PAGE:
In the light of the foregoing we have to attempt to answer these questions: (1) Should the Christian pour libation?  (2) Can the Christian pour libation?  With regard to the first question my own position is that there is no need for the Christian to do so.  This is in view of the unique and salvific death of Christ on the cross, the celebration of the various sacraments, especially the Eucharist, and the various prayers at the disposal of the Christian, which do not render it necessary for him/her to pour libation.  Whatever can be said in the libatory prayers can be taken care of in one or the other Christian prayer.
Having said this, I must add that there are Christians whose position in the family, clan or community may make it necessary for them to pour libation on certain occasions.  This is the case with those who are the heads of families, clans and chiefs.  The performance of their office demands that on certain special occasions they pour libation.  This is where we come to the second question, i.e. whether the Christian can pour libation.  I think such people can do so, and for them may be possible to have a form of libation that is reconcilable with Christianity.  In libation as practised in Ghana the addressees, as we have seen, include the Supreme Being, or God, the minor deities, ancestors, etc.  Is it not possible for a Christian to pour a libation in which God is addressed and the good ancestors are invoked?  The reference to the minor deities would be omitted.  Those who may not be happy with the mention of the ancestors might go further and leave them out of the libatory prayers altogether, and concentrate only on God, as was done in the Old Testament.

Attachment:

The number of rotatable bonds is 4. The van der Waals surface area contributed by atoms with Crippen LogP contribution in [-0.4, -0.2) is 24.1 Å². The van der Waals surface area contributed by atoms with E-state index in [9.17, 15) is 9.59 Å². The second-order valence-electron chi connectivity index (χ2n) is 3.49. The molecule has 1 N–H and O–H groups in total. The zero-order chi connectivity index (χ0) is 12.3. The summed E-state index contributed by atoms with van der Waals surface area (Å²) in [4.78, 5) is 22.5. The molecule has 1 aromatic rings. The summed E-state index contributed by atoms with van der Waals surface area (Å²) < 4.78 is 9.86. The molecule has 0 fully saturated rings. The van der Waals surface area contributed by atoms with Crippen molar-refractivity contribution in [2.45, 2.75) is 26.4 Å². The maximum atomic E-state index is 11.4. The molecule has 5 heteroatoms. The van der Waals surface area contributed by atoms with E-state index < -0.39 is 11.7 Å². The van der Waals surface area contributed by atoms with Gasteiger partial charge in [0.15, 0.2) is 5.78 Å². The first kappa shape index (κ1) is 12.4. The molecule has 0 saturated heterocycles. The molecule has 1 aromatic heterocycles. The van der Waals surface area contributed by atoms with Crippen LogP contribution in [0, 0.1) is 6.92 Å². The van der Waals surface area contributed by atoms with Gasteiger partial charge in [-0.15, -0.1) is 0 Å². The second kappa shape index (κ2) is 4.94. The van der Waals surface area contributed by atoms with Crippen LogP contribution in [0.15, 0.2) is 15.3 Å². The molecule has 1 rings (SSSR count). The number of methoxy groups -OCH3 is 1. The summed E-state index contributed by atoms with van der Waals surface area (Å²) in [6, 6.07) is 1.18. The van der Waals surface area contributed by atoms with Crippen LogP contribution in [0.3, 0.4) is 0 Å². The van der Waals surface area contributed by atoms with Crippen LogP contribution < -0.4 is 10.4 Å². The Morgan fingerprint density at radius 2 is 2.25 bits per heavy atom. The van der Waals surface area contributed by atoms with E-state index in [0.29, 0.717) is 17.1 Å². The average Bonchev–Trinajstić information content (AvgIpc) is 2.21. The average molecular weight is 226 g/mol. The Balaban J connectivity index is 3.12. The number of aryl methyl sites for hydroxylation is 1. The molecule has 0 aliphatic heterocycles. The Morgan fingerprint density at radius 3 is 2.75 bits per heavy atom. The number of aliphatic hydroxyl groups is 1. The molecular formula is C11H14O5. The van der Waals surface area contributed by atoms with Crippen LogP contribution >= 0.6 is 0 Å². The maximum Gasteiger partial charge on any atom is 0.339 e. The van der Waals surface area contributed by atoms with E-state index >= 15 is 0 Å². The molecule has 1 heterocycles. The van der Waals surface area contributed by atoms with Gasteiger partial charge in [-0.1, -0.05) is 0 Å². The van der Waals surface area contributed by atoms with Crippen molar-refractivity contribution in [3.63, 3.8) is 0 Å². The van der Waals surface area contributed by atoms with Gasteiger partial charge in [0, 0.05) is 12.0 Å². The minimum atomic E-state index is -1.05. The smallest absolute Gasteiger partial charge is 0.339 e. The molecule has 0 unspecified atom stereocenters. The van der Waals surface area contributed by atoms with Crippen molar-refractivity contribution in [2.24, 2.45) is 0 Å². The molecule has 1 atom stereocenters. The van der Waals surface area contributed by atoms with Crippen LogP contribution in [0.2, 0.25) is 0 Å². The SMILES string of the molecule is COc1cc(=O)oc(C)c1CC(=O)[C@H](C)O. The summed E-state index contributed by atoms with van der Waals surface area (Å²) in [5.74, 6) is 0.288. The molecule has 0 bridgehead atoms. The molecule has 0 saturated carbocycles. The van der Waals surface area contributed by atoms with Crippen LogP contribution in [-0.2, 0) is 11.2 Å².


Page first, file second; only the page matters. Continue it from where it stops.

In response to those who may contend that libation is a sacrifice, I would say that the way out will be to formulate the libatory prayer in such a way that the once-and-for-all sacrifice of Christ is stressed.  It could take the following form: “Jesus Christ, you have given your life once and for all for all humankind (Heb. 9-10) that we might have life in its fullness (Jn 7:37; 10:10) [pouring of libation].  As we gather here today on the occasion of ….(e.g. child naming ceremony, marriage, funeral, etc), we give our life as thanksgiving to you (Phil. 2:17; 2 Tim. 4:6).  We entrust all the family and clan to you.  We seek your blessing and ask you to protect us from all harm, etc, etc.”
It should also be noted that the Christian Church has had a long tradition of christianizing non-Christian rituals. What may be done therefore in the interests of christianizing libation would be to reformulate the prayers which accompany the pouring so as to shift the emphasis from lesser deities and ancestors to the triune God who for the Christian is the centre of worship. 
With regard to the curses that are invoked upon one’s enemies at the end of the libatory prayers, Archbishop Peter K. Sarpong (Libation, pp. 4647) points to the invocation of curses on one’s enemies in the Bible.  He argues that this practice has biblical, especially Old Testament, antecedents.   In spite of the arguments adduced by Archbishop Sarpong for the invocation of curses on one’s enemies during the pouring of libation, it is my conviction that the more Christian thing to do in these circumstances is not to curse one’s enemies but to pray for them.  In the spirit of forgiveness as taught by Christ in the New Testament, the invocation of curses in the rite of libation can be changed into a prayer for a change of heart on the part of the enemies of the person or persons pouring the libation.